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Ottorino Respighi

9 jul 1879 (Bologna) - 18 apr 1936 (Rome)
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Elsa and Ottorino Respighi in the 1920s

Ottorino Respighi (Italian pronunciation: [ot:o'rino rez'pi:gi]; July 9, 1879, Bologna - April 18, 1936) was an Italian composer, musicologist and conductor. He is best known for his orchestral Roman trilogy: Fontane di Roma - "Fountains of Rome"; Pini di Roma - "Pines of Rome"; and Feste Romane - "Roman Festivals". His musicological interest in 16th-, 17th- and 18th-century music led him to also compose pieces based on the music of this period.

Born in Bologna, he studied composition with Giuseppe Martucci and Nikolai Rimsky-Korsakov. Many sources indicate that he also studied briefly with Max Bruch, but in her biography of the composer, Respighi's wife asserts that this is not the case.[1] Principally a violinist until 1908, he then turned primarily to composition. He lived in Rome from 1913.

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Biography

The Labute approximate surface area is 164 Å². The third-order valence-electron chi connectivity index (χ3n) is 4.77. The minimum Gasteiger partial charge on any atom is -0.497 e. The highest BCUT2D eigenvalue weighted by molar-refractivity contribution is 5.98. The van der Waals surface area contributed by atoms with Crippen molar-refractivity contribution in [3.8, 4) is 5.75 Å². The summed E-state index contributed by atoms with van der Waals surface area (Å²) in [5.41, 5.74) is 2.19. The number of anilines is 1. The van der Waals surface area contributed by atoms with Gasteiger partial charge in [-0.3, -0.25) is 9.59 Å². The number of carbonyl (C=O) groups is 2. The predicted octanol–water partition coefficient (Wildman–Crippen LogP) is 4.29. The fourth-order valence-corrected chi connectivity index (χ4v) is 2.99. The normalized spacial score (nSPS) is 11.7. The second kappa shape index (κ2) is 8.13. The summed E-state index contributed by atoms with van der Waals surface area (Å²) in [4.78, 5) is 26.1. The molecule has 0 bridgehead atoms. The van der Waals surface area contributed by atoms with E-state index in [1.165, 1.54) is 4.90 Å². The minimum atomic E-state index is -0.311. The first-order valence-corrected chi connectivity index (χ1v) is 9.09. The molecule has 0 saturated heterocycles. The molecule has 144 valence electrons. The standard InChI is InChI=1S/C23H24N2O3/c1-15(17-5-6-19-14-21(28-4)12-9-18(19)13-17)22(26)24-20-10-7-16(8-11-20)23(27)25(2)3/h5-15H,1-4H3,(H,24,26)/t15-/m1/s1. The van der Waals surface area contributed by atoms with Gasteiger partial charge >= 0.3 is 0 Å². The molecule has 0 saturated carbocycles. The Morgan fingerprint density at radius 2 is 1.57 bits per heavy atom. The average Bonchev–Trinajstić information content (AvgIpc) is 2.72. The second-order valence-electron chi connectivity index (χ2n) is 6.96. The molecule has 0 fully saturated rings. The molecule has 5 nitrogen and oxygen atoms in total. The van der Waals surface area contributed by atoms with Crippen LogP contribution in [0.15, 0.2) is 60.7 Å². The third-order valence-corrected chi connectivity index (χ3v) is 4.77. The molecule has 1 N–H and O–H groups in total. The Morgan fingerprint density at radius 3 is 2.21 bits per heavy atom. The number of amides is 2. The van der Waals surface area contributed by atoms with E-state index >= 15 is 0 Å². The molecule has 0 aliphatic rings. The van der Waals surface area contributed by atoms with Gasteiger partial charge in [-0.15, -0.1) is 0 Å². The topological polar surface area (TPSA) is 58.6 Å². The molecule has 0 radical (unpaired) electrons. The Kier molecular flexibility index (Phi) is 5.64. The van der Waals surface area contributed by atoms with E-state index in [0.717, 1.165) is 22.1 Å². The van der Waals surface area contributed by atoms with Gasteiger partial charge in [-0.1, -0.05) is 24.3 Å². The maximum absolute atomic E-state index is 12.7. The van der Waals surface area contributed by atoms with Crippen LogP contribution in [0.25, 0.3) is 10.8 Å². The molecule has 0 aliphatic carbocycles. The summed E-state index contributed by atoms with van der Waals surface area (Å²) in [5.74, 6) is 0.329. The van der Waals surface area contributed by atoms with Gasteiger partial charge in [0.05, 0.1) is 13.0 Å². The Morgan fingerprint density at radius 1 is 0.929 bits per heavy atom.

Ottorino Respighi was born in Bologna, Italy. He was taught piano and violin by his father, who was a local piano teacher. He continued studying violin and viola with Federico Sarti at the Liceo Musicale in Bologna, composition with Giuseppe Martucci, and historical studies with Luigi Torchi, a scholar of early music. A year after receiving his diploma in violin in 1899, Respighi went to Russia to be principal violist in the orchestra of the Russian Imperial Theatre in St Petersburg during its season of Italian opera; while there he studied composition for five months with Rimsky-Korsakov. He then returned to Bologna, where he earned a second degree in composition. Until 1908 his principal activity was as first violin in the Mugellini Quintet. In 1908-09 he spent some time performing in Germany before finally returning to Italy and turning his attention entirely to composition.